Exercise during chemo for breast or colon cancer has lasting benefits

Reuters Health Information: Exercise during chemo for breast or colon cancer has lasting benefits

Exercise during chemo for breast or colon cancer has lasting benefits

Last Updated: 2018-02-20

By Megan Brooks

NEW YORK (Reuters Health) - Exercising during treatment for breast or colon cancer can have a positive effect on health and quality of life years later, new research shows.

"It is well known that exercise during chemotherapy can lessen treatment-related side effects, such as fatigue, pain, and nausea. Our study is the first to show that people who are physically active during treatment maintain higher levels of physical activity in the long run, and this is really important for their health and well-being," lead investigator Dr. Anne M. May, from University Medical Center in Utrecht, Netherlands, said in a statement.

She presented the study during a press briefing February 12 at the 2018 Cancer Survivorship Symposium in Orlando, Florida, co-sponsored by the American Society of Clinical Oncology (ASCO), the American Academy of Family Physicians (AAFP) and the American College of Physicians (ACP).

The Dutch PACT study investigated the effects of an exercise intervention versus usual care in 204 breast cancer patients and 33 colon cancer patients undergoing adjuvant treatment including chemotherapy and radiation therapy.

The 18-week exercise intervention involved an hour of moderate- to high-intensity aerobic and strength training twice a week, led by a physical therapist, plus 30 minutes of unsupervised physical activity three days a week.

At 18 weeks, those who exercised during their cancer treatment reported less fatigue than those who did not, the researchers previously reported. (http://bit.ly/2EEvFQR)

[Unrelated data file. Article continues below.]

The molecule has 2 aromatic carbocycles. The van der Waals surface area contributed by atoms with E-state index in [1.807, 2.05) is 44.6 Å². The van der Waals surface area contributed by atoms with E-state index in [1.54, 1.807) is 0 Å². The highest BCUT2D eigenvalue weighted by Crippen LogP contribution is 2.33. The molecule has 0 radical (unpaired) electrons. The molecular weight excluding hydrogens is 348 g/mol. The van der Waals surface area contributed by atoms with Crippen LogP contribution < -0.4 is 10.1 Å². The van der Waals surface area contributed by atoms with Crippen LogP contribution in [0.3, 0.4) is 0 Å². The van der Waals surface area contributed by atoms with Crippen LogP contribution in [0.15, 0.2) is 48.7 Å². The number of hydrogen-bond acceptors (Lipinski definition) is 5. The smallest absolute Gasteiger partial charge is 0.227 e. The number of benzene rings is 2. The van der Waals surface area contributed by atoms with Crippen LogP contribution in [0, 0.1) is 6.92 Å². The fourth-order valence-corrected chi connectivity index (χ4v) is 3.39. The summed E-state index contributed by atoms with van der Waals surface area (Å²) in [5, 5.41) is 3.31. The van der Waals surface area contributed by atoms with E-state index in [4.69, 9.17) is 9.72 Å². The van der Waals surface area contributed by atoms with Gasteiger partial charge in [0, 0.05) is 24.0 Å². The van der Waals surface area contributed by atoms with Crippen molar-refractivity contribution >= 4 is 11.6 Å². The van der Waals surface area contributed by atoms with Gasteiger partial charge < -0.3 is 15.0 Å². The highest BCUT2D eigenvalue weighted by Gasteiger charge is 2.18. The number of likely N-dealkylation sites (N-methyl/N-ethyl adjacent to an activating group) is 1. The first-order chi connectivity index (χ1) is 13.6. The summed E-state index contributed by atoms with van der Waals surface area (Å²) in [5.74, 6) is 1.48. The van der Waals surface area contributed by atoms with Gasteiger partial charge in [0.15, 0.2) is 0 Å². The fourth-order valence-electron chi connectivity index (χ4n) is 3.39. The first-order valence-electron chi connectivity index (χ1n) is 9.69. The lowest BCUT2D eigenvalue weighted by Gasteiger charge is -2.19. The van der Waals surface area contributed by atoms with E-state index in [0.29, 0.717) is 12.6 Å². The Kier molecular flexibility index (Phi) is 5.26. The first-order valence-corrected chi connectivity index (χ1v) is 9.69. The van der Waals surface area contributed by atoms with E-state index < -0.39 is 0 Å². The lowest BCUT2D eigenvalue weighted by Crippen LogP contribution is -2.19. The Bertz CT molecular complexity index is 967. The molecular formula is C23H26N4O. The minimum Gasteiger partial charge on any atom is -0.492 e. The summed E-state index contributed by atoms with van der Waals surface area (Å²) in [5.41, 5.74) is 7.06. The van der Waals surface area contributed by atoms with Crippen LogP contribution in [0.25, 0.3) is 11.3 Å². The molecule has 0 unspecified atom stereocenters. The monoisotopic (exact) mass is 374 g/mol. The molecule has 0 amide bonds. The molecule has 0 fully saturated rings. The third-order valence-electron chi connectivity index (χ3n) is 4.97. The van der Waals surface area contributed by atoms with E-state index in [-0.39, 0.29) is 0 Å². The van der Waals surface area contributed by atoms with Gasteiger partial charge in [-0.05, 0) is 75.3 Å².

Four years later, Dr. May and her team surveyed 128 of the study participants (110 with breast cancer and 18 with colon cancer). Seventy had participated in the exercise program and 58 had received usual care.

Patients who had participated in the 18-week exercise program during adjuvant treatment reported engaging in physical activity 142 minutes more per week or about 20 minutes more per day, on average, than those who did not. There was also a trend of lower fatigue in the exercise group than in the usual care group, but the difference was not statistically significant, Dr. May reported.

"The exercise program was designed to keep patients physically active long-term, so we're really pleased to see that even four years later people who received the intervention were still more active," she said in the statement.

"This is also important because we know from several observational studies that being physically active after a diagnosis of breast or colon cancer is associated with better prognosis," Dr. May told the briefing. "We think offering exercise during cancer treatment, including chemotherapy, is recommended and has short- and long-term beneficial effects on health."

Commenting on the study, ASCO expert and briefing moderator Dr. Timothy Gilligan noted that "nutritional recommendations seem to change every year, but if you look at the exercise literature, it's interesting how consistent the data is in showing benefit, and what's encouraging here, is the beneficial long-term impact, if we could only get people to do it."

"As physicians, we need to do more to help motivate our patients to exercise both during and after treatment," Dr. Gilligan added in a conference statement.

The study was supported by grants from the Dutch Cancer Society, the Dutch Pink Ribbon Foundation, and the Netherlands Organization for Health Research. The authors have disclosed no conflicts of interest.

SOURCE: http://bit.ly/2ClUX3Z

Cancer Survivorship Symposium 2018.

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